Personal comfort models (PCM) represent the most promising paradigm for human-centric thermal comfort in buildings. Several data sources can be used to generate a PCM: environmental data, physiological data, occupants' response. Advances in wearable sensing suggest that the use of physiological data for real time comfort measurement can be the start-up of the next generation of building design and operation with PCMs. However, proof of evidence about the adoption of non-invasive but accurate measurement methods and about correlations between physiological features and thermal sensation, are still required. This study presents the results from a large original experimental campaign aiming at human thermal comfort decoding via physiological signal. Two non-invasive wearables were used to simultaneously measure four key physiological signals (electroencephalography (EEG), Heart Rate Variability (HRV), electrodermal activity (EDA) and skin temperature (ST) on 52 subjects exposed to three different thermal conditions (namely cold, warm, and neutral) in a controlled environment. Data acquired from 219 tests were therefore analysed to determine the statistical importance of physiological features. Results showed that cold and warm thermal sensations can be uniquely identified by each physiological signal; while neutral sensation is the less distinguishable. More specifically, statistical differences (p-value <0.01) between cold and warm conditions were detected for the first time among EEGs features (Beta TP10, Gamma TP10 relative alpha TP9), time- and frequency-domain features of HRV, EDA tonic component and mean ST. Experimental results finally demonstrated that physiological measurements can identify specific thermal sensation, of crucial importance for the most advanced PCMs and for disclosing novel energy saving opportunities, accounting for people's diversities.

A novel methodology for human thermal comfort decoding via physiological signals measurement and analysis

Mansi, Silvia Angela;Arnesano, Marco;
2022

Abstract

Personal comfort models (PCM) represent the most promising paradigm for human-centric thermal comfort in buildings. Several data sources can be used to generate a PCM: environmental data, physiological data, occupants' response. Advances in wearable sensing suggest that the use of physiological data for real time comfort measurement can be the start-up of the next generation of building design and operation with PCMs. However, proof of evidence about the adoption of non-invasive but accurate measurement methods and about correlations between physiological features and thermal sensation, are still required. This study presents the results from a large original experimental campaign aiming at human thermal comfort decoding via physiological signal. Two non-invasive wearables were used to simultaneously measure four key physiological signals (electroencephalography (EEG), Heart Rate Variability (HRV), electrodermal activity (EDA) and skin temperature (ST) on 52 subjects exposed to three different thermal conditions (namely cold, warm, and neutral) in a controlled environment. Data acquired from 219 tests were therefore analysed to determine the statistical importance of physiological features. Results showed that cold and warm thermal sensations can be uniquely identified by each physiological signal; while neutral sensation is the less distinguishable. More specifically, statistical differences (p-value <0.01) between cold and warm conditions were detected for the first time among EEGs features (Beta TP10, Gamma TP10 relative alpha TP9), time- and frequency-domain features of HRV, EDA tonic component and mean ST. Experimental results finally demonstrated that physiological measurements can identify specific thermal sensation, of crucial importance for the most advanced PCMs and for disclosing novel energy saving opportunities, accounting for people's diversities.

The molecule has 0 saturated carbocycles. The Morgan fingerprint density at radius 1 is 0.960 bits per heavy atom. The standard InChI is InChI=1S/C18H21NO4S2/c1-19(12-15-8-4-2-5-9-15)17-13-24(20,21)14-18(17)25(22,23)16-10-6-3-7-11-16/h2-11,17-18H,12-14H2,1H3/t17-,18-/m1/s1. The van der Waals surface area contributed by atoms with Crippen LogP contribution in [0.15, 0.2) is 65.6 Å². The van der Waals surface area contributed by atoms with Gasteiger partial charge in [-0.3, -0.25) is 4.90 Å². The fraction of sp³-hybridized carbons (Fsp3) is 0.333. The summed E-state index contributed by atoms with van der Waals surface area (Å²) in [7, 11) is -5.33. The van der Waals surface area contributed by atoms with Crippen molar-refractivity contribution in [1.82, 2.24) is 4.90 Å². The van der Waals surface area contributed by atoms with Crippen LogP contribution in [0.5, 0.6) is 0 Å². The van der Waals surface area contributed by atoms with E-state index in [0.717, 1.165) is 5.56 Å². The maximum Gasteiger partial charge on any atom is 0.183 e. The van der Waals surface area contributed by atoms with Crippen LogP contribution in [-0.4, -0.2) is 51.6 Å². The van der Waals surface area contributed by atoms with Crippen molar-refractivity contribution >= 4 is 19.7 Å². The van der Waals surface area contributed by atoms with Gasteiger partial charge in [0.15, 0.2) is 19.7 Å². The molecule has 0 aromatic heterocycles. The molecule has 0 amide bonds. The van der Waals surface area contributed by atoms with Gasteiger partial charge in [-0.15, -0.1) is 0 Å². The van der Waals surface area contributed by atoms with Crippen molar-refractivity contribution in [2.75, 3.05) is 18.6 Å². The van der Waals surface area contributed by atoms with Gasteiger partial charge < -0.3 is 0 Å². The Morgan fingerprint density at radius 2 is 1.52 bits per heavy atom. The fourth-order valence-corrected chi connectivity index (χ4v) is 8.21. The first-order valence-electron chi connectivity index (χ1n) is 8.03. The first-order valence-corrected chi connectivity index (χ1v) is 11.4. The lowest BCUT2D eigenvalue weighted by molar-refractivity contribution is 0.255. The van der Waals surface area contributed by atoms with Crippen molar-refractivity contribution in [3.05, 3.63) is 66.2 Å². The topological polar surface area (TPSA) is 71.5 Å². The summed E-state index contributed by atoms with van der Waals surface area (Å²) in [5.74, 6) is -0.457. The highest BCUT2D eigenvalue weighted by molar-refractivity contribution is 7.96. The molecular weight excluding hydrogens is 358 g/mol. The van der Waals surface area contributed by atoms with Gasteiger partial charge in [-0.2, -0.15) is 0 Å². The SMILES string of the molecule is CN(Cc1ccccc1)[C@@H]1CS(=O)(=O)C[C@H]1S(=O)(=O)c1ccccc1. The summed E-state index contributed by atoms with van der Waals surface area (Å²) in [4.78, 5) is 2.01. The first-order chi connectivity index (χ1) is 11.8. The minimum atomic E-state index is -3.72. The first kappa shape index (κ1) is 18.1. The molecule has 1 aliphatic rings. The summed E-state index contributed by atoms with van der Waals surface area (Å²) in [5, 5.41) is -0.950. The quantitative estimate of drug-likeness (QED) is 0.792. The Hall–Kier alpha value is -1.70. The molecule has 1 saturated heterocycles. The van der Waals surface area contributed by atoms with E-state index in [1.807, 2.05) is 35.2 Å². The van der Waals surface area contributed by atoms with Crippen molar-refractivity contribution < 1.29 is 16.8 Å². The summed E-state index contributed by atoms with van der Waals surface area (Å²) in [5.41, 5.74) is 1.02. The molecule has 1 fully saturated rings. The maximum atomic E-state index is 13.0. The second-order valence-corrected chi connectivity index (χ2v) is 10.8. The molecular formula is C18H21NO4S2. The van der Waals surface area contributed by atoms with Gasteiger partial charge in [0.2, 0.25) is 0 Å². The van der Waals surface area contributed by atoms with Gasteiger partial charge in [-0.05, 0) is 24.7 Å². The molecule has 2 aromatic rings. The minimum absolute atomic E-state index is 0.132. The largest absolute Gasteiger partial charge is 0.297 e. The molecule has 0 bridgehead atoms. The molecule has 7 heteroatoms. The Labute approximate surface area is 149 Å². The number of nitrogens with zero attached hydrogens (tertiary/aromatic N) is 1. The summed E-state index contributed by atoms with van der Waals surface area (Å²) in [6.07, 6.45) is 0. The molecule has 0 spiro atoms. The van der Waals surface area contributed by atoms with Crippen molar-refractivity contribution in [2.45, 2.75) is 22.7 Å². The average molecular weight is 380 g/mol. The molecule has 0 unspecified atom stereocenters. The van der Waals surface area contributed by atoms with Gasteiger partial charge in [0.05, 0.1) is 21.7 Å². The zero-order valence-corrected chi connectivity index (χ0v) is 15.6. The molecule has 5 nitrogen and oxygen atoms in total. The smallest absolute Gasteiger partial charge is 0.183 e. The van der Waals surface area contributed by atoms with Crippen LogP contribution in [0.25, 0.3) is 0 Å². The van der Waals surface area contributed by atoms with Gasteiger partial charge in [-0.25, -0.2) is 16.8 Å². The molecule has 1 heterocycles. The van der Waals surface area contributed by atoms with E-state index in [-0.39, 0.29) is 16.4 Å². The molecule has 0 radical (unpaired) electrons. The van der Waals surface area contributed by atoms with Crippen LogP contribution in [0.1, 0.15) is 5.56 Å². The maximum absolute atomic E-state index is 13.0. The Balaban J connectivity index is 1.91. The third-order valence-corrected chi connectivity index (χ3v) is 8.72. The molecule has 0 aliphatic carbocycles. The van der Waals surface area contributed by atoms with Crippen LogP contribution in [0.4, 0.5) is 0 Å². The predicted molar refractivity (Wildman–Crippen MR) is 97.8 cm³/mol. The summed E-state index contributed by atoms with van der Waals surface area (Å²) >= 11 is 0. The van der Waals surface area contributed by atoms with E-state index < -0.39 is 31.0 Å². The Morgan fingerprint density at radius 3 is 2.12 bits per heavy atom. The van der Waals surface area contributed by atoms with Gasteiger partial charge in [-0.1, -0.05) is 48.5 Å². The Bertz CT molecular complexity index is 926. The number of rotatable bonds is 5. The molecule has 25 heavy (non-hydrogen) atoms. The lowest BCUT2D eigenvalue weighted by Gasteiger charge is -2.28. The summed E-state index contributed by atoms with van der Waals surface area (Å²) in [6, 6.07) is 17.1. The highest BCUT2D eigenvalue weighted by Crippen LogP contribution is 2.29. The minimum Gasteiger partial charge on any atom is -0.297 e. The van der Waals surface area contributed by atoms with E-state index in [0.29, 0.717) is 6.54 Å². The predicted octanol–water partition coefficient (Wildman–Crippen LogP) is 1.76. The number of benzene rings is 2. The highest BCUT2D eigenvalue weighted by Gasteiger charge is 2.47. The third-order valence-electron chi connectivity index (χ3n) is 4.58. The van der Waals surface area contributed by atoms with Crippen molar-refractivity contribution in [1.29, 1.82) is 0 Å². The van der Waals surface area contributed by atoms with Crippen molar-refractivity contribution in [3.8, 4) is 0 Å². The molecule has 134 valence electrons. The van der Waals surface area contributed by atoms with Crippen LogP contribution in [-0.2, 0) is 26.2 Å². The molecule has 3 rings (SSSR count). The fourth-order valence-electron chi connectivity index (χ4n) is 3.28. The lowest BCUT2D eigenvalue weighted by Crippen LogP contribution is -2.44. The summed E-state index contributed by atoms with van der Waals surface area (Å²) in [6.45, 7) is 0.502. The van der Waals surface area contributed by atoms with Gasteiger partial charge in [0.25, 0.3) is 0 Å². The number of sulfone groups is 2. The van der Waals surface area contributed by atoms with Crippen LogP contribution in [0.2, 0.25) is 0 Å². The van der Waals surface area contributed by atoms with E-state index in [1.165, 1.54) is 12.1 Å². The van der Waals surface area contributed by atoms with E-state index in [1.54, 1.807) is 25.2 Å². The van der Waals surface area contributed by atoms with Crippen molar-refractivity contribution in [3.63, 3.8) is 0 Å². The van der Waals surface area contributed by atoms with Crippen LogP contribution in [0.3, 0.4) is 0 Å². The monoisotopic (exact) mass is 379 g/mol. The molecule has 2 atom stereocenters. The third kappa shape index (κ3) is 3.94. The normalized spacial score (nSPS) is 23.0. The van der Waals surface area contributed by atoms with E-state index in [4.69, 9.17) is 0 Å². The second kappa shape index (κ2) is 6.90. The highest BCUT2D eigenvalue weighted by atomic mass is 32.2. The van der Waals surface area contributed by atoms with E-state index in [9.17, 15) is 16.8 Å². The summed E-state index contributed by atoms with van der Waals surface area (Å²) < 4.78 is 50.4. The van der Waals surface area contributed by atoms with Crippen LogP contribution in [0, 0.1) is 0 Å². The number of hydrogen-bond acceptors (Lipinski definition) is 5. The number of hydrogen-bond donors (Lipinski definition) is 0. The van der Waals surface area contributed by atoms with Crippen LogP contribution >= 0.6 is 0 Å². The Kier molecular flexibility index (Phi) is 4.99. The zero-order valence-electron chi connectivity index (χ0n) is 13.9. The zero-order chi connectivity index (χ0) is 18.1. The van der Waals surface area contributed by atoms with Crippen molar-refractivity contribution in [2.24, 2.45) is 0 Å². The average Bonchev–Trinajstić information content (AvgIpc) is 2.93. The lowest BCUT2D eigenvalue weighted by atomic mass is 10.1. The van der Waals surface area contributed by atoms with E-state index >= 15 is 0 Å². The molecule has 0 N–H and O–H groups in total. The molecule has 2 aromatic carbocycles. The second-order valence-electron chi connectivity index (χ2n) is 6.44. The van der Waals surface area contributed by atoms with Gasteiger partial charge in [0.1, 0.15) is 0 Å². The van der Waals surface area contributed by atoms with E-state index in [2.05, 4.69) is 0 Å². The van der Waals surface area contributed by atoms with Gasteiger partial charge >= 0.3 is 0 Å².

File in questo prodotto:
Non ci sono file associati a questo prodotto.

I documenti in IRIS sono protetti da copyright e tutti i diritti sono riservati, salvo diversa indicazione.

Utilizza questo identificativo per citare o creare un link a questo documento: http://hdl.handle.net/11389/38015
Citazioni
  • ???jsp.display-item.citation.pmc??? ND
  • Scopus ND
  • ???jsp.display-item.citation.isi??? ND
social impact